Snaking through the rooms of SFMOMA’s recently opened Cindy Sherman retrospective, I felt disturbingly underwhelmed by portrait after portrait of the artist acting as her own costumer, make-up artist, hairdresser, and photographer, becoming in each photograph, a different woman. Whispering into their recorders and to each other, the critics sound-byte thesis statements echoed off the walls like sage axioms: “pictures are misleading,” “identity is a social construction,” “photography is implicit in the fabrication of identity,” etc., etc. I wondered why the whole thing had less bite for me than it seemed to have for a not-much-older generation.
In an age of fashion blogging, the idea of a woman trying different identities through clothes and make-up, hair-cuts and dress-up, which she then documents with a photograph (for the sake of art or otherwise), feels so much less incendiary than it probably did thirty-odd years ago. I do this almost every day. So do thousands of others.
This is not to say Sherman’s work is irrelevant, but that its relevance has more to do with prescience than endurance.
Christina Catherine Martinez, from her blog: For Show.
The term “fashion blog” is self-explanatory, but it’s still a small enough niche of cultural concern. I’m constantly reminded of this in the course of talking to a rational person who simply can’t get their head around the idea: the cataloging of outfits I wear day-to-day, the odd appropriated fashion or art-related image (filed under “inspiration"), and frivolous musings that upward of thousands of people per month deign to consume. Some blogs of course do better than others, the most successful ones rival staffed media outlets in terms of audience, but even modest fashion blogs can have hits into the thousands.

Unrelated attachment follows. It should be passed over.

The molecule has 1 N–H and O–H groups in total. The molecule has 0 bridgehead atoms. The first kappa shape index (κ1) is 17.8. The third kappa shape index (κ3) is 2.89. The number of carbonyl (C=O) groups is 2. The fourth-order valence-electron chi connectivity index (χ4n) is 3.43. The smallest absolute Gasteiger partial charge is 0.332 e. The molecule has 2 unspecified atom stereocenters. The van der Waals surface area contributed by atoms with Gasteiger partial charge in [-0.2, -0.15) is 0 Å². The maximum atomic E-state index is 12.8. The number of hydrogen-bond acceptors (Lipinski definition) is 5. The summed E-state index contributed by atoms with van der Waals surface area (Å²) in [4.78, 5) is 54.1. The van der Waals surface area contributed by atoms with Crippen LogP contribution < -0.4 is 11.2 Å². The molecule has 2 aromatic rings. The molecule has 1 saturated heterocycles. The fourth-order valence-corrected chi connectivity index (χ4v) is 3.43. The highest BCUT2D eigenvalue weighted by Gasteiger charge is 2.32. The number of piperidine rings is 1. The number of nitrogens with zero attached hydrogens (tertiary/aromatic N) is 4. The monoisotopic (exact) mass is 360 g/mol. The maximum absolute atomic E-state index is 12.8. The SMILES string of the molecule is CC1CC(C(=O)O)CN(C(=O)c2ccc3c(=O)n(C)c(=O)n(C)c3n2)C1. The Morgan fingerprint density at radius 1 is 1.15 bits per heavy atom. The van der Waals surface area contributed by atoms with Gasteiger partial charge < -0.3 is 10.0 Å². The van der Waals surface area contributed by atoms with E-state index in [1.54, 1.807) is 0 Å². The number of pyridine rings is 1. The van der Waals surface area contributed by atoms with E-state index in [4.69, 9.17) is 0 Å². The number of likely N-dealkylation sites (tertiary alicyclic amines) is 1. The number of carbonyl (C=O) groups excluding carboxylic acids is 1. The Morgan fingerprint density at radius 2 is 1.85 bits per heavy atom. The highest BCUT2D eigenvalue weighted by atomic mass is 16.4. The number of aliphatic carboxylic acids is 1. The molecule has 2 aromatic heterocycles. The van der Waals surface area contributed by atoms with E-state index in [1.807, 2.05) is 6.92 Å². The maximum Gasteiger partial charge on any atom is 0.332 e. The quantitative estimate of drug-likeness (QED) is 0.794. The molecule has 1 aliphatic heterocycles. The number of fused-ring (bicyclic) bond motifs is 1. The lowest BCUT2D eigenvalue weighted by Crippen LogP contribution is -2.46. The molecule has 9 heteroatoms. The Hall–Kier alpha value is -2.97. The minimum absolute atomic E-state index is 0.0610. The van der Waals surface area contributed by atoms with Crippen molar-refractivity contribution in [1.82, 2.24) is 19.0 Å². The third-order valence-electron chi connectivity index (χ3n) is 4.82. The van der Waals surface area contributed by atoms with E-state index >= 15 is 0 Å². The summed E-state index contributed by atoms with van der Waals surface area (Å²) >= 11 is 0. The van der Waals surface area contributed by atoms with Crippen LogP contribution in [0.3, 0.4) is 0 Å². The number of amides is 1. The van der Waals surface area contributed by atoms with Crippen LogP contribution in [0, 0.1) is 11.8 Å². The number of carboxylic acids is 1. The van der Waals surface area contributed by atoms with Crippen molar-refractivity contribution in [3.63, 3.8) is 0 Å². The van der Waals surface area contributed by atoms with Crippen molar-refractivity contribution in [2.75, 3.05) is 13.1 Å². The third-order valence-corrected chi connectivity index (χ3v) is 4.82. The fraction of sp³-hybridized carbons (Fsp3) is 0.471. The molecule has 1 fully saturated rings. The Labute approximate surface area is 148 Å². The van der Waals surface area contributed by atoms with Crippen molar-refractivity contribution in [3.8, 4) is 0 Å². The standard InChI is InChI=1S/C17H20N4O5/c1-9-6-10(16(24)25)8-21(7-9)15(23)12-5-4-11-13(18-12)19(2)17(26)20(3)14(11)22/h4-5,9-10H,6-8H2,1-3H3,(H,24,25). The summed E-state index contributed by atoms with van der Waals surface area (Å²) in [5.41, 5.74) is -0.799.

The obsession is completely reciprocal, actually tipped far in the favor of the other like-minded women (okay, most of them are actually teenage girls) whose sites attract tens, hundreds, thousands more views than my own. The vast majority of my RSS feed consists of fashion blogs that fall mainly under the sub-genre known as the Personal Style Blog, a more diaristic (and voyeuristic) format than sites dedicated to the aggregation of news and content from the “real” fashion industry. (The great irony of the fashion blogosphere is that it’s capable of making women feel just as crappy about themselves as the glossy ladymags they’re supposed to be challenging.)
I wish I could explain the impulse to do it. I vaguely recall encountering personal style blogs through eBay vintage stores around 2005. Over the next few years I flooded myself with them, each blog connected to hundreds of others, which I checked up on several times a day, and a seemingly endless supply of new blogs to peruse if there was a minute to spare. Though it’s nearly impossible to accurately track these things, the numbers on fashion-themed blogs range from the millions to the mere thousands depending on the source. I eventually decided I wanted to insert myself into this community; fashion bloggers all seemed to know, or at least be aware of one another and I’ve found this to be largely true. There’s a pervading rhetoric of inclusivity, but the fashion blogosphere is also the world’s largest cool-girls table, and scooting your chair over is no guarantee you’ll get noticed. It makes the effort feel all the more absurd when I suspect no one is looking.